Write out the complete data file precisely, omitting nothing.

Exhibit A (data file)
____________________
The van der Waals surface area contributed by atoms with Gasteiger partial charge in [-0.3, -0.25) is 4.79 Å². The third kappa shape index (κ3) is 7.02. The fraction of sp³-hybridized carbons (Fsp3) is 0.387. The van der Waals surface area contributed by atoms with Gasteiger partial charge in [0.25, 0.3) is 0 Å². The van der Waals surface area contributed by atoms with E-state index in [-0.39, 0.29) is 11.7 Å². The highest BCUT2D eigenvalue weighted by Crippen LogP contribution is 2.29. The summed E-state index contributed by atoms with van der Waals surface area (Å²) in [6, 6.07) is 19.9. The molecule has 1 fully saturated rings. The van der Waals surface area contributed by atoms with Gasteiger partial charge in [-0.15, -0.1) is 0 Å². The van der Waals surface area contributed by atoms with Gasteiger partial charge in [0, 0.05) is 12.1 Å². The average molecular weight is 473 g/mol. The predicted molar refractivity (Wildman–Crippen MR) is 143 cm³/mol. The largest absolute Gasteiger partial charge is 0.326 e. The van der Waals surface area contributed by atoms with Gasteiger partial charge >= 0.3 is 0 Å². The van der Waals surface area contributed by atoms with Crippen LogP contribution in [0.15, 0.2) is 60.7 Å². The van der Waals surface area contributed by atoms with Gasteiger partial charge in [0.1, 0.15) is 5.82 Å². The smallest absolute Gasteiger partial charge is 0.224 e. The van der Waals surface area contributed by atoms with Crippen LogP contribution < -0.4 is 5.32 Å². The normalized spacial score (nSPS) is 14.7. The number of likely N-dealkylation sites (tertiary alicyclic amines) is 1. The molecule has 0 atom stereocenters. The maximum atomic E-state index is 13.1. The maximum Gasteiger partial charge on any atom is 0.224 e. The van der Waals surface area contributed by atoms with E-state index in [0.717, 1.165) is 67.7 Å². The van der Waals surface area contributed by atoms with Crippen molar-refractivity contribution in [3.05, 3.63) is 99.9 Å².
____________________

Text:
The van der Waals surface area contributed by atoms with Gasteiger partial charge in [-0.3, -0.25) is 4.79 Å². The third kappa shape index (κ3) is 7.02. The fraction of sp³-hybridized carbons (Fsp3) is 0.387. The van der Waals surface area contributed by atoms with Gasteiger partial charge in [0.25, 0.3) is 0 Å². The van der Waals surface area contributed by atoms with E-state index in [-0.39, 0.29) is 11.7 Å². The highest BCUT2D eigenvalue weighted by Crippen LogP contribution is 2.29. The summed E-state index contributed by atoms with van der Waals surface area (Å²) in [6, 6.07) is 19.9. The molecule has 1 fully saturated rings. The van der Waals surface area contributed by atoms with Gasteiger partial charge in [-0.15, -0.1) is 0 Å². The van der Waals surface area contributed by atoms with Gasteiger partial charge in [0, 0.05) is 12.1 Å². The average molecular weight is 473 g/mol. The predicted molar refractivity (Wildman–Crippen MR) is 143 cm³/mol. The largest absolute Gasteiger partial charge is 0.326 e. The van der Waals surface area contributed by atoms with Gasteiger partial charge >= 0.3 is 0 Å². The van der Waals surface area contributed by atoms with Crippen LogP contribution in [0.15, 0.2) is 60.7 Å². The van der Waals surface area contributed by atoms with Gasteiger partial charge in [0.1, 0.15) is 5.82 Å². The smallest absolute Gasteiger partial charge is 0.224 e. The van der Waals surface area contributed by atoms with Crippen LogP contribution < -0.4 is 5.32 Å². The normalized spacial score (nSPS) is 14.7. The number of likely N-dealkylation sites (tertiary alicyclic amines) is 1. The molecule has 0 atom stereocenters. The maximum atomic E-state index is 13.1. The maximum Gasteiger partial charge on any atom is 0.224 e. The van der Waals surface area contributed by atoms with E-state index in [0.717, 1.165) is 67.7 Å². The van der Waals surface area contributed by atoms with Crippen molar-refractivity contribution in [3.05, 3.63) is 99.9 Å².